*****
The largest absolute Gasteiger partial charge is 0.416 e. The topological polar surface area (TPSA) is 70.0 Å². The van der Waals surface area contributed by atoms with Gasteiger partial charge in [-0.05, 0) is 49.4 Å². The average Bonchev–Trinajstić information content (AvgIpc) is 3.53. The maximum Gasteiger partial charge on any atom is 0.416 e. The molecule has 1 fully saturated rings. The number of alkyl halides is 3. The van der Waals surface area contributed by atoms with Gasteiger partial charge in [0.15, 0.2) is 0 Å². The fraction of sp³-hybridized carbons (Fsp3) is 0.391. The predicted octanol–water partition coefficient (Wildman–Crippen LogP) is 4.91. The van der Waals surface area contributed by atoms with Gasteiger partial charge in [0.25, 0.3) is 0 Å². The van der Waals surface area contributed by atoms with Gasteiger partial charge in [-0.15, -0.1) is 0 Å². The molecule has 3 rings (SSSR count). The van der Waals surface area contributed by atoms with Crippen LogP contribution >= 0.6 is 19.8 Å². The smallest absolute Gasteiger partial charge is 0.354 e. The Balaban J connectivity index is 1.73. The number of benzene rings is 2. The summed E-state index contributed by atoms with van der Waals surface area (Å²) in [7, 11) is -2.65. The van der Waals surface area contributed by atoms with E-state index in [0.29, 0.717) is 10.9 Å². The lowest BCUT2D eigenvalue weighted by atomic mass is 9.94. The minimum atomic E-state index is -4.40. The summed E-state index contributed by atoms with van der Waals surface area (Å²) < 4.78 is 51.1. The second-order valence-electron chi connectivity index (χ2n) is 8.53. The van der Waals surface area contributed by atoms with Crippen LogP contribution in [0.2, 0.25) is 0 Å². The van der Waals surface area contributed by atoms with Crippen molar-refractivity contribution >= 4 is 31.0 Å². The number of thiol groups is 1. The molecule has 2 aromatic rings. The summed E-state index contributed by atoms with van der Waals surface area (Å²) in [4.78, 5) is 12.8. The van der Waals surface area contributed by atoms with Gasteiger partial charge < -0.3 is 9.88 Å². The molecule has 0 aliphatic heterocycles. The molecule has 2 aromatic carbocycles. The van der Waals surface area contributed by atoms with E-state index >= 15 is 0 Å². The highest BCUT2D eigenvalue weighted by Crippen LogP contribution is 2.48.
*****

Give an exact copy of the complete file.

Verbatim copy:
The largest absolute Gasteiger partial charge is 0.416 e. The topological polar surface area (TPSA) is 70.0 Å². The van der Waals surface area contributed by atoms with Gasteiger partial charge in [-0.05, 0) is 49.4 Å². The average Bonchev–Trinajstić information content (AvgIpc) is 3.53. The maximum Gasteiger partial charge on any atom is 0.416 e. The molecule has 1 fully saturated rings. The number of alkyl halides is 3. The van der Waals surface area contributed by atoms with Gasteiger partial charge in [0.15, 0.2) is 0 Å². The fraction of sp³-hybridized carbons (Fsp3) is 0.391. The predicted octanol–water partition coefficient (Wildman–Crippen LogP) is 4.91. The van der Waals surface area contributed by atoms with Gasteiger partial charge in [0.25, 0.3) is 0 Å². The van der Waals surface area contributed by atoms with Gasteiger partial charge in [-0.15, -0.1) is 0 Å². The molecule has 3 rings (SSSR count). The van der Waals surface area contributed by atoms with Crippen LogP contribution >= 0.6 is 19.8 Å². The smallest absolute Gasteiger partial charge is 0.354 e. The Balaban J connectivity index is 1.73. The number of benzene rings is 2. The summed E-state index contributed by atoms with van der Waals surface area (Å²) in [7, 11) is -2.65. The van der Waals surface area contributed by atoms with E-state index in [0.29, 0.717) is 10.9 Å². The lowest BCUT2D eigenvalue weighted by atomic mass is 9.94. The minimum atomic E-state index is -4.40. The summed E-state index contributed by atoms with van der Waals surface area (Å²) < 4.78 is 51.1. The second-order valence-electron chi connectivity index (χ2n) is 8.53. The van der Waals surface area contributed by atoms with Crippen LogP contribution in [0.2, 0.25) is 0 Å². The van der Waals surface area contributed by atoms with Crippen molar-refractivity contribution >= 4 is 31.0 Å². The number of thiol groups is 1. The molecule has 2 aromatic rings. The summed E-state index contributed by atoms with van der Waals surface area (Å²) in [4.78, 5) is 12.8. The van der Waals surface area contributed by atoms with Gasteiger partial charge < -0.3 is 9.88 Å². The molecule has 0 aliphatic heterocycles. The molecule has 2 aromatic carbocycles. The van der Waals surface area contributed by atoms with E-state index >= 15 is 0 Å². The highest BCUT2D eigenvalue weighted by Crippen LogP contribution is 2.48.